Lesson 1: How are Scientists like Artists?

  1. Introduction
  2. Teach It
  3. Dig Deeper


This segment discusses the nature of play in creating art. Artists explore playfully without a preconceived plan to convey an idea or feeling. Students in this activity will create a chimera by combining the features or more than one animal to create something original. In the process, they will develop a focus while embracing the opportunity to learn from mistakes.

Time: two class periods


  • Students will explore the creative process using the “exquisite corpse” concept, allowing them to discover new ways to generate ideas and discover how each student can make a unique contribution, as they work toward creating a diverse dragon with specific traits.
  • Students will be able to explain how the creature will function in their habitat and the advantages/disadvantages of these traits to the creature’s survival.

Type of Activity:

  • Students will collaborate with others to create a representation of a composite creature in 2-D.

STEAM Habits of Mind

  • Students will persevere in designing an original animal.
  • Students will use their curiosity to guide them in creating a chimera, exploring playfully while learning from their mistakes.

National Art Standards

  • Anchor Standard 1: Generate and conceptualize artistic ideas and work.
    • 6  Combine concepts collaboratively to generate innovative ideas for creating art.
    • 7  Apply methods to overcome creative blocks.
  • Enduring Understanding: Creativity and innovative thinking are essential life skills that can be developed
  • Essential Question(s): What conditions, attitudes, and behaviors support creativity and innovative thinking? What factors prevent or encourage people to take creative risks? How does collaboration expand the creative process?

Word Wall

  • Chimera
  • Traits

Teach It

Prior to Viewing

Students view the pictures of various artwork from the Bates College Museum of Art which feature chimeras and other composite animals. Explain that a chimera is a hybrid creature from Greek mythology. It was usually depicted as a lion with a goat head sticking out of its back and a tail with a snake’s head. (See ADDITIONAL RESOURCES).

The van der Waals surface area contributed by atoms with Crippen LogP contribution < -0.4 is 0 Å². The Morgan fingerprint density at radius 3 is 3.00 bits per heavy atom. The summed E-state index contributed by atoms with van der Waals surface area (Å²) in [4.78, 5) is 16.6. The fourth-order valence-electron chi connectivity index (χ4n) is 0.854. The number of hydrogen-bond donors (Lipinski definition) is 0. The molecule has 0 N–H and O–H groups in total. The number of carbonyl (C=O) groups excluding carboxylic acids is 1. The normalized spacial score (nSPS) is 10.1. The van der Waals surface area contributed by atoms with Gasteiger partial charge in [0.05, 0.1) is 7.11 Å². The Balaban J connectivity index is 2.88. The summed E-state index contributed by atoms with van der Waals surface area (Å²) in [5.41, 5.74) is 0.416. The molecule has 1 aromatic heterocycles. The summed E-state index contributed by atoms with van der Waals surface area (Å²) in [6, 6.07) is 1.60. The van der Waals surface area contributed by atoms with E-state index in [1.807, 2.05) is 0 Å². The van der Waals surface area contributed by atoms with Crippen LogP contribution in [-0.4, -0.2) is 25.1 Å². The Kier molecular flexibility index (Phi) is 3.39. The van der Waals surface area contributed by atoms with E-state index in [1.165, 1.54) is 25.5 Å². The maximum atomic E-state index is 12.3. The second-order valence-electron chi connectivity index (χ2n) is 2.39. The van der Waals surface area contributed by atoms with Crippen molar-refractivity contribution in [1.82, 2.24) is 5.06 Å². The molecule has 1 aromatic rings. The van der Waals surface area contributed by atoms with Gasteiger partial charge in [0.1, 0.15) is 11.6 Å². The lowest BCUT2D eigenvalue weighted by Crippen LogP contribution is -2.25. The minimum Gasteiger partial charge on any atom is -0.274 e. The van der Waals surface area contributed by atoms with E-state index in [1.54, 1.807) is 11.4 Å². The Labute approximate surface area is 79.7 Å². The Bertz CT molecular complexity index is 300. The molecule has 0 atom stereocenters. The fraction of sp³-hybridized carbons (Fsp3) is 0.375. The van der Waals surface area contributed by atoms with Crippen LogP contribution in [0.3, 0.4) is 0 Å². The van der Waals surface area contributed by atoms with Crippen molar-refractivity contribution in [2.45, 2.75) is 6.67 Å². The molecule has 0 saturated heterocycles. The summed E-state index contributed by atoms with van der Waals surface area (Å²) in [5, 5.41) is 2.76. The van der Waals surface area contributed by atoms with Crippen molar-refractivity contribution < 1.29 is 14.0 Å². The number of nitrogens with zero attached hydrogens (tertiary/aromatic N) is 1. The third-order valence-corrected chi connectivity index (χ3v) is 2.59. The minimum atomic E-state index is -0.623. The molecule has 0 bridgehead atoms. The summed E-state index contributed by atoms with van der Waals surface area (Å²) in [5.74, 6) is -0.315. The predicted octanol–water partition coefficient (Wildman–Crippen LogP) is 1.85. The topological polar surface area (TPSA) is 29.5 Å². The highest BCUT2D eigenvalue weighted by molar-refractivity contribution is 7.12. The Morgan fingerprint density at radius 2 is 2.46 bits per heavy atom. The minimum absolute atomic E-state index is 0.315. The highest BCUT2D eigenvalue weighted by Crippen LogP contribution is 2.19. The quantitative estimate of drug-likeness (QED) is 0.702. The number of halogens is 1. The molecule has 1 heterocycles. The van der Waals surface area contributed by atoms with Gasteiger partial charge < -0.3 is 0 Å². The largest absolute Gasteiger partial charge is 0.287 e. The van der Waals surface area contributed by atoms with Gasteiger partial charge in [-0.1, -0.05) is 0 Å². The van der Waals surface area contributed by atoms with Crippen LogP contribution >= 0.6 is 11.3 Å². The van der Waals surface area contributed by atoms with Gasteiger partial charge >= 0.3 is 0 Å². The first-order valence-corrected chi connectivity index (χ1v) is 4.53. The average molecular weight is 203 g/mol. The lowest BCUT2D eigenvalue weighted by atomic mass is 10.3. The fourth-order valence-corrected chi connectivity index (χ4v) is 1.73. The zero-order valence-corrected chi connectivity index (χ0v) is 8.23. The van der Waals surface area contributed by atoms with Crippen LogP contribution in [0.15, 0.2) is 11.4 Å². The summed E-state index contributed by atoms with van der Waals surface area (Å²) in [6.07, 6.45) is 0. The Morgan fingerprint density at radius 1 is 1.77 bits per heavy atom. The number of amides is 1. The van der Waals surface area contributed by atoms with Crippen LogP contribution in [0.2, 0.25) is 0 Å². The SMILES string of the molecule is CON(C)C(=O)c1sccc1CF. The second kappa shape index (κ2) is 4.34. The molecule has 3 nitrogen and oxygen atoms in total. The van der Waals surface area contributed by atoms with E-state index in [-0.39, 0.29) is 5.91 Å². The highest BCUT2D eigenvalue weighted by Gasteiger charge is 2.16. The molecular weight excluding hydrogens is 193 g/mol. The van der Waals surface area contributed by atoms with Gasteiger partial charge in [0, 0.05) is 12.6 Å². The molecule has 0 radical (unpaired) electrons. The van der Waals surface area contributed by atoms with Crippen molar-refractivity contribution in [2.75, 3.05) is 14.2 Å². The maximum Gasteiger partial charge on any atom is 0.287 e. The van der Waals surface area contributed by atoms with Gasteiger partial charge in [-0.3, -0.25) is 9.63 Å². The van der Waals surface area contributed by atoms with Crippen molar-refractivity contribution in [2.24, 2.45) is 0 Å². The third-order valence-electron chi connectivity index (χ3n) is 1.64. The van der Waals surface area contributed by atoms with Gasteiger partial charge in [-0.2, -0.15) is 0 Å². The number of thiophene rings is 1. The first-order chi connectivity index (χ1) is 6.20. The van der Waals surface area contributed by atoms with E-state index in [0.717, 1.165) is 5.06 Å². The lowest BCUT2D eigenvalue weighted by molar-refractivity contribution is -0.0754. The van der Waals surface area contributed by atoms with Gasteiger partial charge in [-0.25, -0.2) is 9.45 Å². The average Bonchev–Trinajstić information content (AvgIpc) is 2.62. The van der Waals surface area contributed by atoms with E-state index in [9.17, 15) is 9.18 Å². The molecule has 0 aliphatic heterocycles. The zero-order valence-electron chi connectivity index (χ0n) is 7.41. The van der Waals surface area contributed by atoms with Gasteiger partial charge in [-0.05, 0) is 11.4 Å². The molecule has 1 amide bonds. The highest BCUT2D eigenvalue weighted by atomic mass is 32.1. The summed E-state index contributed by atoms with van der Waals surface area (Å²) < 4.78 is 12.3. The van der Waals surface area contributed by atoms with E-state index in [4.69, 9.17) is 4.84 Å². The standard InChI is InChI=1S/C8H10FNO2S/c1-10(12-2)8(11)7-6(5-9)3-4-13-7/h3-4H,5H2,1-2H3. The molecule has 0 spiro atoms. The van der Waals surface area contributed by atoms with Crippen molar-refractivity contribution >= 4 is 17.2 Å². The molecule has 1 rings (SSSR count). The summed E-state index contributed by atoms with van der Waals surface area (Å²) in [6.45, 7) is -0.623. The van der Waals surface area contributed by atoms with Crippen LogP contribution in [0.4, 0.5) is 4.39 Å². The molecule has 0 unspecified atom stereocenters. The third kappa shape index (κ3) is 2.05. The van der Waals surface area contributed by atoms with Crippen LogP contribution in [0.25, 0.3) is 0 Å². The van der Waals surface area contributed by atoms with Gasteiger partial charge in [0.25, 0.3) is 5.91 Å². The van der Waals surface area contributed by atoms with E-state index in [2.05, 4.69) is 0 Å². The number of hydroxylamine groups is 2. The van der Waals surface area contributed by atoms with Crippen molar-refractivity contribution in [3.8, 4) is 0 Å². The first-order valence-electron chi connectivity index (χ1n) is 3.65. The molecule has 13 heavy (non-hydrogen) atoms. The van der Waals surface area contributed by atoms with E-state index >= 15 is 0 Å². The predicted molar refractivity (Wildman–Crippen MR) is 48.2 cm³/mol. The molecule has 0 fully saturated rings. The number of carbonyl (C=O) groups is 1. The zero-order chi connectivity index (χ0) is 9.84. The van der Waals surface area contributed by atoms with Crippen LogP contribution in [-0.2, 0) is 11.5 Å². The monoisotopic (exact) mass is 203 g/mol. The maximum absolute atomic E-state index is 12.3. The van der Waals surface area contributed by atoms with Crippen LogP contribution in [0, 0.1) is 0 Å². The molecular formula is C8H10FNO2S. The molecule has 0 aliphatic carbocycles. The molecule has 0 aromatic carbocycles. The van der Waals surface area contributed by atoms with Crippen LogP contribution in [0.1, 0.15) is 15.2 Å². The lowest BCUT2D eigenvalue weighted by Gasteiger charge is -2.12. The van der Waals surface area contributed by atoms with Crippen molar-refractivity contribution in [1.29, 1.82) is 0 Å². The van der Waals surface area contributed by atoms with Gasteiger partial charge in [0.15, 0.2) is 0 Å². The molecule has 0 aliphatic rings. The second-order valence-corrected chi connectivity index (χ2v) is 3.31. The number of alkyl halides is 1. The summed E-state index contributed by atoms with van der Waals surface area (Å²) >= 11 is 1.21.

Ask students questions such as:

  • What different features were added to create this unique animal?
  • What do these new traits enable this creature to do?
  • What could this creature symbolize?

Prompt students to explain and compare different purposes of the artists and their artwork, in the context of time and place.

Materials Needed:

STEAM Activity:

Watch the video called “What’s the Connection?  New ways to see”.

The concept of the “exquisite corpse” is introduced.  It is a game in which each participant takes turns writing or drawing on a sheet of paper, folding it to conceal his or her contribution, and then passing it to the next player for a further contribution. (The game gained popularity in artistic circles during the 1920s when it was adopted as a technique by artists of the Surrealist movement to generate collaborative compositions. Instructor will show samples of Exquisite corpse drawings done by the surrealist artists.  (See SAMPLE A and ADDITIONAL RESOURCES)

Encourage students to consider that all options are open. Dragon can have a gigantic head or have “teeth” on the outside; two arms or three arms or more. Feet could be made of plants, “skin” is feathers or scales, slimy or spiked, etc. (SEE SAMPLE B of other students’ “insect” exquisite corpse drawings)

Students work in groups of 3 or 4.  Each student has a 9 X 12 piece of drawing paper.  Holding the paper vertically the paper is folded to create three equal horizontal sections, if three in a group, and four equal horizontal sections, if four in a group. (SEE SAMPLE C of folded papers)